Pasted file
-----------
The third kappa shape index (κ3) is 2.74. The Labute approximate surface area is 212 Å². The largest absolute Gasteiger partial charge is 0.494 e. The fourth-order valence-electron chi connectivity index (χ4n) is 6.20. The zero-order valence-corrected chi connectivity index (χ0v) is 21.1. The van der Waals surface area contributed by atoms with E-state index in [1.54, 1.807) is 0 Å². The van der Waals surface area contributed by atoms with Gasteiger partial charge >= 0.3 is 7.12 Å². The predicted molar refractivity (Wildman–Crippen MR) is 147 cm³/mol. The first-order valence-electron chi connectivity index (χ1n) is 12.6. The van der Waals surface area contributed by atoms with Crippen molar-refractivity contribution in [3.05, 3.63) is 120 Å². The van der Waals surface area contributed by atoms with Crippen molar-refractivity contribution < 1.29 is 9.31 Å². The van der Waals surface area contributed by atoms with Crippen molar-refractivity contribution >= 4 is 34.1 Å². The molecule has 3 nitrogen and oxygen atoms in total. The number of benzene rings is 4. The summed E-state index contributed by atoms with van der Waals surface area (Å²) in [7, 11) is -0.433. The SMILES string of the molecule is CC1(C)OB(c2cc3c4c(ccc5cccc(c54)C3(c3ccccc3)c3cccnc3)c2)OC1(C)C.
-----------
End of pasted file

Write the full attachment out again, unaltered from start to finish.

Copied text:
The third kappa shape index (κ3) is 2.74. The Labute approximate surface area is 212 Å². The largest absolute Gasteiger partial charge is 0.494 e. The fourth-order valence-electron chi connectivity index (χ4n) is 6.20. The zero-order valence-corrected chi connectivity index (χ0v) is 21.1. The van der Waals surface area contributed by atoms with E-state index in [1.54, 1.807) is 0 Å². The van der Waals surface area contributed by atoms with Gasteiger partial charge >= 0.3 is 7.12 Å². The predicted molar refractivity (Wildman–Crippen MR) is 147 cm³/mol. The first-order valence-electron chi connectivity index (χ1n) is 12.6. The van der Waals surface area contributed by atoms with Crippen molar-refractivity contribution in [3.05, 3.63) is 120 Å². The van der Waals surface area contributed by atoms with Crippen molar-refractivity contribution < 1.29 is 9.31 Å². The van der Waals surface area contributed by atoms with Crippen molar-refractivity contribution >= 4 is 34.1 Å². The molecule has 3 nitrogen and oxygen atoms in total. The number of benzene rings is 4. The summed E-state index contributed by atoms with van der Waals surface area (Å²) in [7, 11) is -0.433. The SMILES string of the molecule is CC1(C)OB(c2cc3c4c(ccc5cccc(c54)C3(c3ccccc3)c3cccnc3)c2)OC1(C)C.